He told IRIN, “There is no doubt that some advocates of reform would have wished to omit the guarantee of 55 percent of the 2014 budget still going to commodities purchased in the US, and… [have been disappointed] that the role of cash transfers isn't highlighted more in the proposed changes… But the administration is clearly committed to a long-term course of reform.”

Barrett said the tabled proposal had been watered down "from the informal proposal that was floated discretely a month or so ago and elicited intense opposition from vested agribusiness and shipping interests, as well as a few NGOs". The earlier proposal called for doing away with procuring food aid in the US only. "But that's the political reality", and even this proposal will face "stiff opposition". He added, "Congressional lawmakers from both parties are indicating openness to this proposal and most of the major NGOs are strongly supporting these proposals."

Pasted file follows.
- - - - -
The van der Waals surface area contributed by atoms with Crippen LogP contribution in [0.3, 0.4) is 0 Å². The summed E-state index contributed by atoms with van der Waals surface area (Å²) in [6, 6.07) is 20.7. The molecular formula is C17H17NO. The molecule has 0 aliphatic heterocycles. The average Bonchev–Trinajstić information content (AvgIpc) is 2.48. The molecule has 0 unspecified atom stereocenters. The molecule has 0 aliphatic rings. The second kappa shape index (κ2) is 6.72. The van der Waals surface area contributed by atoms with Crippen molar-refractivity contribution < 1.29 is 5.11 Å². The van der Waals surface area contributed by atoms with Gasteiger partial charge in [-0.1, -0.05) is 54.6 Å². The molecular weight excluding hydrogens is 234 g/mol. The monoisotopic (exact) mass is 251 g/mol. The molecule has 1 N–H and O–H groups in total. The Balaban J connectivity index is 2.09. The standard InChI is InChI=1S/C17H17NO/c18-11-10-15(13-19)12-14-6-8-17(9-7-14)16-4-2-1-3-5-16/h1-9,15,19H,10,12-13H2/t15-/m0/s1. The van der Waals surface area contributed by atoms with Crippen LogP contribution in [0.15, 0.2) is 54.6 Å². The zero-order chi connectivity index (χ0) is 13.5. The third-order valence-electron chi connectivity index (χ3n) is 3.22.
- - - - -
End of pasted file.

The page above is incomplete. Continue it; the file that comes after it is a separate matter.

Ben Grossman-Cohen, of Oxfam America, speaking on behalf of several NGOs and think-tanks in the US who have lauded Obama’s efforts, noted that “This budget goes farther than previous reform proposals have… [and] common sense changes that get taxpayers more bang for their buck will be hard for legislators to overlook.”

Republican Congressman Vin Weber backed that view in the CSIS discussion that followed Shah’s address on Wednesday evening, saying that "budget tightness", where even Obama has agreed to take a pay cut to show solidarity with other government officials, will force everyone to consider the reforms seriously.

Republican Congressman Ed Royce, Chairman of the House Foreign Affairs Committee, and Democrat Eliot Engel, the Committee’s Ranking Member, issued a joint statement supporting the reforms.